Yakauleuski: Belarus's defence industry can't replace loss of Ukraine for Russian military-industrial complex
14:31, — Politics
The defence sector of Belarus cannot compensate Moscow for the losses from breaking relations in this area with Kyiv.
Political observer Raman Yakauleuski spoke to charter97.org about the visit of Dmitry Rogozin to Belarus.
“Some experts think broken ties with Ukraine will hit the Russian military-industrial complex more than western sanctions. The army re-armament programme can be considered to be closed,” he said.
The observer emphasised that Russia's dependence on cooperation with Ukraine is really critical in a number of sectors – rocket and space sector, aviation and ship building.
“It explains the increased nervousness of, for example, Dmitry Rogozin. Many noticed it. He has held a number of meetings with leaders of Russian biggest military companies for the last few days to discuss how to minimise the consequences of imposing sanctions by Ukraine rather than how to bypass possible western sanctions. The 'Ukrainian trace' can be noticed in more than 50% of ground-based intercontinental ballistic missiles, which, in turn, carry two thirds of warheads,” Yakauleuski added.
The observer doesn't think Lukashenka's remarks on “actions in the interests of Russia” after his meeting with Turchynov were a return to the policy of balancing.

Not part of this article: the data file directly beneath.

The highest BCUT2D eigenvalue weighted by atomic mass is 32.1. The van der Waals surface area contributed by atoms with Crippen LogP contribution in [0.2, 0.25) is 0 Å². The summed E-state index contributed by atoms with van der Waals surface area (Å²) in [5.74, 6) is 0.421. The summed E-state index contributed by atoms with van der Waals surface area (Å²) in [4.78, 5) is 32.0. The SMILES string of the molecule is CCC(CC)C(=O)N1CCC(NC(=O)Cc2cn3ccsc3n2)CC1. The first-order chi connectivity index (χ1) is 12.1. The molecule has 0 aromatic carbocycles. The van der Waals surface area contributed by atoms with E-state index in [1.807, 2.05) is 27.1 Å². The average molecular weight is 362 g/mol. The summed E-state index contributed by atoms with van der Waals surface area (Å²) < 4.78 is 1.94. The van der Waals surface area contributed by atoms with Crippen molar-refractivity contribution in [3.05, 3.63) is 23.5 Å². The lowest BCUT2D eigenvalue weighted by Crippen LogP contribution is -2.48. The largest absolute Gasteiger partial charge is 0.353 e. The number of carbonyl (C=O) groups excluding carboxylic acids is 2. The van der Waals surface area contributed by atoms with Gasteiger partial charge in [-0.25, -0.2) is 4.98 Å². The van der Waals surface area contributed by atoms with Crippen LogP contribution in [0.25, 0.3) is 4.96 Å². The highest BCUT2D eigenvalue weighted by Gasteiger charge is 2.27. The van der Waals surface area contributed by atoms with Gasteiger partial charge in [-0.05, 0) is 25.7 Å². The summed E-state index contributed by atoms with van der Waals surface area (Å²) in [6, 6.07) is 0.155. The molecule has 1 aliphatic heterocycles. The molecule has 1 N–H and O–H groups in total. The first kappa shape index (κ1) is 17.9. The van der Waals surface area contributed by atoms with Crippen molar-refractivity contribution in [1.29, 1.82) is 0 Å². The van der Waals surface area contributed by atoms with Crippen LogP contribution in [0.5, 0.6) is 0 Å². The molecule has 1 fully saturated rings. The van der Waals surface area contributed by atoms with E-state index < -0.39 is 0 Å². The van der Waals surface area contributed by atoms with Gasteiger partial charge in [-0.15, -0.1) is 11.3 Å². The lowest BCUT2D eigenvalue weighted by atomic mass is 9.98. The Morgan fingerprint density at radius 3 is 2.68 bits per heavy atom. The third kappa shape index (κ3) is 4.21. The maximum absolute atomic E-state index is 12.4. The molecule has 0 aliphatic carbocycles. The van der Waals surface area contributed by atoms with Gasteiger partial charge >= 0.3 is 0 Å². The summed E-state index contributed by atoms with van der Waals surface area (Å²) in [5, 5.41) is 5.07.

“Though being one of the Kremlin's favourites, Rogozin is not the person, with whom Lukashenka could swing the pendulum balancing between Moscow and the West. Belarus's defence sector cannot compensate Russia for the damage from the broken relations with Ukraine in this sphere. By the way, the breakup will also influence the level of cooperation of the former Soviet military-industrial complex and, apparently, some Belarusian enterprises, which still remain a part of the military-industrial complex. The impact will be negative. Some time ago, in the time of Kyiv's romantic attitude to NATO, Moscow threatened to break cooperative ties with Ukrainian defence enterprises. Now, it seems to be scared of losing Ukraine after the annexation of Crimea,” he supposes.
Yakauleuski added Rogozin's visit is mainly connected with intentions to buy a number of Belarusian military enterprises interesting for the Russians in order not to spend money on creating new ones.
“I don't rule out the possibility that the Kremlin's envoy can face some new approaches in Belarus that can alert him. Maneuvers to bypass the western sanctions through Belarus products are unlikely, but Belarus faced western sanctions before Russia. Some Chinese prospects for selling joint products are possible,” the observer summed up.
Aliaksandr Lukashenka and Russian deputy prime minister Dmitry Rogozin had a meeting in Minsk today to discuss closer military and industrial cooperation between Belarus and Russia given the current situation in Ukraine.